An army playing politics or flexing its muscles?

 

TURKEY:With 50,000 Turkish soldiers on the Iraqi border, it is easy to understand fears Turkey might be about to take on the PKK in northern Iraq, writes Nicholas Birchin Istanbul

50,000 Turkish soldiers on the Iraqi border, a ban on civilian flights in three southeastern provinces, rumours of cross-border raids and shelling, and an extraordinary meeting on Tuesday of civilian and military leaders: it is easy to understand fears Turkey might be about to invade northern Iraq.

After a month in which 50 Turkish soldiers have been killed by the Kurdistan Workers Party, or PKK, that's exactly what many Turks are hoping will happen.

Turkey's army looks keen too, with chief of staff Yasar Buyukanit continuing to insist a campaign against PKK camps in northern Iraq would be of military value.

Privately, though, senior officers say they know such an operation would likely be catastrophic.

The Iraqi Kurds have made it clear they would fight against it. Baghdad, Washington and Brussels are all opposed.

"The PKK's sole desire is to pull Turkey into the Iraqi quagmire", one senior Turkish officer says. "We won't oblige."

Yet the army continues to put on pressure. Late last week, in an echo of the April 27th coup threat it posted on its website, it issued a midnight web statement calling on the "great Turkish nation to show its mass opposition" to terrorism.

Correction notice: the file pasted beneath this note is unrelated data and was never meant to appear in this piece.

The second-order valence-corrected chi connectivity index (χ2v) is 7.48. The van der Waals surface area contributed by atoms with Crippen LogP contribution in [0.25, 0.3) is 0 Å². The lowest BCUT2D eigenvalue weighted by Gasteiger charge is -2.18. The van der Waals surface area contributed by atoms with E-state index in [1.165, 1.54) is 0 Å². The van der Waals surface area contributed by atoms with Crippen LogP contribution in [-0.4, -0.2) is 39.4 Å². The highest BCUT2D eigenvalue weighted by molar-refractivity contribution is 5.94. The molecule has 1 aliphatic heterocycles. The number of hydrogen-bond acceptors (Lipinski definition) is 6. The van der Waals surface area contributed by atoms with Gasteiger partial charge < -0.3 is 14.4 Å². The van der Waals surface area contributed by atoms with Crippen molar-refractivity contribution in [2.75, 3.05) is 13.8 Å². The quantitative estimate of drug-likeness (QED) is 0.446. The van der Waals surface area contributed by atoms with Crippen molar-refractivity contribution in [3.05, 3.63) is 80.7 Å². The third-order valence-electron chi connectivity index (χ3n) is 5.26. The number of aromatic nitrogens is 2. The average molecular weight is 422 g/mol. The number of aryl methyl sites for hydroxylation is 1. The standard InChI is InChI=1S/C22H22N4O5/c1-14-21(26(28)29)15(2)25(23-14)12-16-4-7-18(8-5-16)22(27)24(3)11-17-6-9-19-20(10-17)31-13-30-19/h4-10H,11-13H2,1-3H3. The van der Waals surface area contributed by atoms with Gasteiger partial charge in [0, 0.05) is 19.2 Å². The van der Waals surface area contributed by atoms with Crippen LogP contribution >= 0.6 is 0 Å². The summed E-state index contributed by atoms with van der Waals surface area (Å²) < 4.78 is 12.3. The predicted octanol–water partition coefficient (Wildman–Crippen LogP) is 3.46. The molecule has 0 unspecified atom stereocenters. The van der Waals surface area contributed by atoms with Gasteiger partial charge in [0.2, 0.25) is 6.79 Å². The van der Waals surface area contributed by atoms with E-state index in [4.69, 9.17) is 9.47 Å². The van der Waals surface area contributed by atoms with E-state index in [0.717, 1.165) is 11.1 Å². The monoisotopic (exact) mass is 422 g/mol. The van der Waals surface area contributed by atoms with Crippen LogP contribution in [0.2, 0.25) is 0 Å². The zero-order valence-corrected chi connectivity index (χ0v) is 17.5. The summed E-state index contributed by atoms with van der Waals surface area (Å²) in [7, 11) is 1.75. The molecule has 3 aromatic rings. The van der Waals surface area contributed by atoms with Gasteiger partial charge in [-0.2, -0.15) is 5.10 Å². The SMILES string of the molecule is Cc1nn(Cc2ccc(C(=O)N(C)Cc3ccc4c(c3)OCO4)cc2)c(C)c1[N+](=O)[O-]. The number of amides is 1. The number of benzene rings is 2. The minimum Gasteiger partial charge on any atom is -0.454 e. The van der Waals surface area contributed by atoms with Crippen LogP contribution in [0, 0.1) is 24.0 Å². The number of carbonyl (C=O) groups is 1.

"This has nothing to do with the PKK", says Mehmet Ali Birand, Turkey's best-known political analyst.

"The army is playing politics. They're trying to weaken the government before elections" due on July 22 th.

The appeal to public anger at the flow of coffins from the southeast is working. At one funeral last Monday, parliamentary speaker Bulent Arinc was jostled by a furious crowd calling the government "cowards" and "traitors".

The army's call for "mass opposition" to the PKK has also found an echo, with one NGO announcing plans for a series of rallies starting on 24th June.

Run by a retired general, the semi-civilian Kemalist Thought Association also organised the huge secularist protests in April and May.

Under mounting pressure, Turkish prime minister Tayyip Erdogan finally spoke out on Tuesday, telling reporters there were 5,000 PKK members in Turkey and 500 in Iraq.

"Has the fight against terrorism in Turkey ended that we have the luxury of dealing with . . . Iraq?" he asked.

He also described the nationalist demonstrations at funerals as "disrespectful" of the dead.

His words convinced most observers that the chances of any major policy change on the PKK before elections is very slim. What worries them more is the increasingly authoritarian tone of Turkish politics.

There is growing talk that the Turkish terror campaign might lead to a postponement of elections.

As troop activities increase, Kurds in the southeast fear a return of martial law.

Above all, when - in its message last week - the army blamed terrorism on "the distorted thinking of those who directly or indirectly support" changes to Turkey's unitary structure, it reminded many of the 1990s, when critical discussion of the Kurdish issue was all but criminalised.

"Countless people in this country think changes are needed, myself included," comments Tarhan Erdem, a politician-turned-pollster. "Distorted thinking? I can't believe it!"